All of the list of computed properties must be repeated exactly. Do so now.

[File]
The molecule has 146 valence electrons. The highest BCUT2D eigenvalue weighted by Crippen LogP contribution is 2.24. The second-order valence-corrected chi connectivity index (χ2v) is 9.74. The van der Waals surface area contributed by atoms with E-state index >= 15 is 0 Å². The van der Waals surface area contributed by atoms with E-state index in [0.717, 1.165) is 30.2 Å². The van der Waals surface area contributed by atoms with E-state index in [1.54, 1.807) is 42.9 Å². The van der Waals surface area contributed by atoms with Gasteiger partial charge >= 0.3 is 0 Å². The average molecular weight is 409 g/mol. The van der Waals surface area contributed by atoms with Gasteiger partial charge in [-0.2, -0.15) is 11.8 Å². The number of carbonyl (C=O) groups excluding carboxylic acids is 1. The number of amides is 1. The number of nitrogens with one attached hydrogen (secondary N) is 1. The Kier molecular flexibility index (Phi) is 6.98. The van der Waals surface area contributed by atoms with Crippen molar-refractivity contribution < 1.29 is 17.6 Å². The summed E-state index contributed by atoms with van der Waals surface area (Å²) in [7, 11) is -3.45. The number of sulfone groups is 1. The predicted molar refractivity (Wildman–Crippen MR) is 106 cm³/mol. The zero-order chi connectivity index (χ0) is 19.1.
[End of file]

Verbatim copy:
The molecule has 146 valence electrons. The highest BCUT2D eigenvalue weighted by Crippen LogP contribution is 2.24. The second-order valence-corrected chi connectivity index (χ2v) is 9.74. The van der Waals surface area contributed by atoms with E-state index >= 15 is 0 Å². The van der Waals surface area contributed by atoms with E-state index in [0.717, 1.165) is 30.2 Å². The van der Waals surface area contributed by atoms with E-state index in [1.54, 1.807) is 42.9 Å². The van der Waals surface area contributed by atoms with Gasteiger partial charge >= 0.3 is 0 Å². The average molecular weight is 409 g/mol. The van der Waals surface area contributed by atoms with Gasteiger partial charge in [-0.2, -0.15) is 11.8 Å². The number of carbonyl (C=O) groups excluding carboxylic acids is 1. The number of amides is 1. The number of nitrogens with one attached hydrogen (secondary N) is 1. The Kier molecular flexibility index (Phi) is 6.98. The van der Waals surface area contributed by atoms with Crippen molar-refractivity contribution < 1.29 is 17.6 Å². The summed E-state index contributed by atoms with van der Waals surface area (Å²) in [7, 11) is -3.45. The number of sulfone groups is 1. The predicted molar refractivity (Wildman–Crippen MR) is 106 cm³/mol. The zero-order chi connectivity index (χ0) is 19.1.